Suzanne Goin's Corned Beef and Cabbage with Parsley-Mustard Sauce

By • March 15, 2012 • 44 Comments

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Author Notes: This California twist on the corned beef and cabbage feast is untraditional in all the right places -- and almost as easy as the old school dump-in-the-crock pot approach, with a few brilliant tweaks. Goin divorces the vegetables from the meat so they're free to cook in their own time. In an exciting twist, she also throws the beef in the oven to brown and crisp up a bit at the end. Finally, she gives it just what any salty, long-cooked broth craves: a sauce that vibrates with life. Recipe adapted very slightly from Sunday Suppers at Lucques by Suzanne Goin with Teri Gelber (Knopf, 2005)Genius Recipes

Serves 6, with leftovers

For the Corned Beef and Vegetables

  • 1 6-pound corned-beef brisket
  • 2 onions
  • 4 whole cloves
  • 2 bay leaves, preferably fresh
  • 1/2 bunch thyme
  • 2 chiles de arbol
  • 6 small carrots
  • 9 golf ball-sized turnips
  • 1 1/4 pounds yellow potatoes, peeled
  • 1 medium green cabbage (about 2 pounds)
  1. Preheat the oven to 325 degrees F.
  2. Place the corned beef in a large deep pot and cover with cold water by 6 inches. Bring to a boil over medium heat.
  3. Cut the onions in half lengthwise, peel them, and poke one clove into each half.
  4. When the water comes to a boil, turn off the heat and add the onions, bay leaves, thyme, and chiles. Cover the pot with aluminum foil and a tight-fitting lid.
  5. Cook the corned beef in the oven 4 to 4 1/2 hours, until it's fork-tender. (Carefully remove the foil and pierce the meat with a fork. If the fork doesn't penetrate easily, the corned beef is not ready.)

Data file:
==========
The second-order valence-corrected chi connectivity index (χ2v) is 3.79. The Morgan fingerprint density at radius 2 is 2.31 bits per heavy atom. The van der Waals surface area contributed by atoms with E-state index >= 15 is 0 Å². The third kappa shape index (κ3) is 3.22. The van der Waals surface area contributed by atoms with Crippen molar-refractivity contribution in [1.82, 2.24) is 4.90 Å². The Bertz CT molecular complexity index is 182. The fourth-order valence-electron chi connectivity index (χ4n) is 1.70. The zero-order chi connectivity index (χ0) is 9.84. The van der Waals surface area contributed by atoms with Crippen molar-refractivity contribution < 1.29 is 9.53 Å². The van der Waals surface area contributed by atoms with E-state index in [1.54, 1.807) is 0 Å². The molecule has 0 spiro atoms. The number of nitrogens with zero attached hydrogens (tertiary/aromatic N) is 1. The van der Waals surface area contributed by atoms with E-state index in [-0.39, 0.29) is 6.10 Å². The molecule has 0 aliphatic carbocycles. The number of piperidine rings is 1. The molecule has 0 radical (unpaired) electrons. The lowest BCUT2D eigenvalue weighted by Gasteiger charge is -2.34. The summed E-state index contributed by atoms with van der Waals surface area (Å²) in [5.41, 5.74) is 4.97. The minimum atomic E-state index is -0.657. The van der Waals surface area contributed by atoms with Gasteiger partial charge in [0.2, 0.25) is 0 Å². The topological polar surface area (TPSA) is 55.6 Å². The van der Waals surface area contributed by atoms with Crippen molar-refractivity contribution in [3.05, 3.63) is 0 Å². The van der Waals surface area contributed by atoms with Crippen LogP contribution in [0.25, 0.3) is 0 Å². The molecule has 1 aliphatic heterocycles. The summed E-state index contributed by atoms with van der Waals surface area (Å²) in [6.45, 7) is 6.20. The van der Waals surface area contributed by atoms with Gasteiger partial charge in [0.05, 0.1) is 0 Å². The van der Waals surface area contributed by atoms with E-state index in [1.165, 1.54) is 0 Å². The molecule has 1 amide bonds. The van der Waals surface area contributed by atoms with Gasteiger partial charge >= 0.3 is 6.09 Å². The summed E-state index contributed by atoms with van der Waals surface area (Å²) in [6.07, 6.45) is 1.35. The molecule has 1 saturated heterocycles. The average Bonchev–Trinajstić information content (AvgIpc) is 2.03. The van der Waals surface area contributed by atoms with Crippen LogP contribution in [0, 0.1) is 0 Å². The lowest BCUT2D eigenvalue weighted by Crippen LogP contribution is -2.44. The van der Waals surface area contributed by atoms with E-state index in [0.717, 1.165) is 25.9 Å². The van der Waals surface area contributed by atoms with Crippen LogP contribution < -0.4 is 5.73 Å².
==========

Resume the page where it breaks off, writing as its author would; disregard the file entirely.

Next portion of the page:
6. While the beef is cooking, peel the carrots, leaving 1/2 inch of stem. Cut the carrots in half lengthwise. Trim the turnip tops, leaving 1/2 inch of stem attached. Cut the turnips in half through the stems. Cut the potatoes into 1- inch chunks. Remove any tough outer leaves from the cabbage and slice it in half through the core. Cut each cabbage half into three wedges, leaving the core intact to hold the leaves together.
  7. When it's done, remove the meat from the oven, let it cool a few minutes, and transfer it to a baking sheet.
  8. Turn the oven up to 375 degrees F.
  9. Return the meat to the oven for about 15 minutes, until it browns and crisps on top. If it's not browning to your liking, you can pass it under the broiler. Let the corned beef rest 10 to 15 minutes before slicing it.
  10. Meanwhile, skim the fat from the broth. (There probably won't be very much.) Taste the broth. If it tastes good -- not too salty but nicely seasoned and meaty -- set half of the liquid aside in a medium saucepan. If the broth is salty, add a little water before setting half of it aside.